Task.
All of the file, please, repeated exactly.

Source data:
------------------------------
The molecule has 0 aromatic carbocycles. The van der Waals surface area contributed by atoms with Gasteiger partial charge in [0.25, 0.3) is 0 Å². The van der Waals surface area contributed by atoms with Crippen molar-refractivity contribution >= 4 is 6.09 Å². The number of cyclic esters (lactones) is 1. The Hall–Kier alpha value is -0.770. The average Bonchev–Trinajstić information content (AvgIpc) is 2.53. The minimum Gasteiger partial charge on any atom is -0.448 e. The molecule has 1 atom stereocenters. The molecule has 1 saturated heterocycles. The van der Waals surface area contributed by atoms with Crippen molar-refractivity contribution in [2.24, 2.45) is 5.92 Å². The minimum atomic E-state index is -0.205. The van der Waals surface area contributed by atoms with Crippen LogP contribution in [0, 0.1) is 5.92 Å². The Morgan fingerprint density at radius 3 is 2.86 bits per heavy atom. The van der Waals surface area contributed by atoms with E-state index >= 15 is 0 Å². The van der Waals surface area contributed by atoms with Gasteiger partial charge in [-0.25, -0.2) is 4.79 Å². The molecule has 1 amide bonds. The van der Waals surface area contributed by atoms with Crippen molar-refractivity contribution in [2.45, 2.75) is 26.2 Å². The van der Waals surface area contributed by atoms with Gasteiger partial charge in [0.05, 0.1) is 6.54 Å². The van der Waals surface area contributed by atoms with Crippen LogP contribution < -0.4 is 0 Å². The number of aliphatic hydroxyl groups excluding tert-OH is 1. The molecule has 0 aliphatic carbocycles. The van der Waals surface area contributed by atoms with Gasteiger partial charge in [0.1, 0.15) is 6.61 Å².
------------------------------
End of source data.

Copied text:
The molecule has 0 aromatic carbocycles. The van der Waals surface area contributed by atoms with Gasteiger partial charge in [0.25, 0.3) is 0 Å². The van der Waals surface area contributed by atoms with Crippen molar-refractivity contribution >= 4 is 6.09 Å². The number of cyclic esters (lactones) is 1. The Hall–Kier alpha value is -0.770. The average Bonchev–Trinajstić information content (AvgIpc) is 2.53. The minimum Gasteiger partial charge on any atom is -0.448 e. The molecule has 1 atom stereocenters. The molecule has 1 saturated heterocycles. The van der Waals surface area contributed by atoms with Crippen molar-refractivity contribution in [2.24, 2.45) is 5.92 Å². The minimum atomic E-state index is -0.205. The van der Waals surface area contributed by atoms with Crippen LogP contribution in [0, 0.1) is 5.92 Å². The Morgan fingerprint density at radius 3 is 2.86 bits per heavy atom. The van der Waals surface area contributed by atoms with E-state index >= 15 is 0 Å². The van der Waals surface area contributed by atoms with Gasteiger partial charge in [-0.25, -0.2) is 4.79 Å². The molecule has 1 amide bonds. The van der Waals surface area contributed by atoms with Crippen molar-refractivity contribution in [2.45, 2.75) is 26.2 Å². The van der Waals surface area contributed by atoms with Gasteiger partial charge in [0.05, 0.1) is 6.54 Å². The van der Waals surface area contributed by atoms with Crippen LogP contribution < -0.4 is 0 Å². The number of aliphatic hydroxyl groups excluding tert-OH is 1. The molecule has 0 aliphatic carbocycles. The van der Waals surface area contributed by atoms with Gasteiger partial charge in [0.1, 0.15) is 6.61 Å².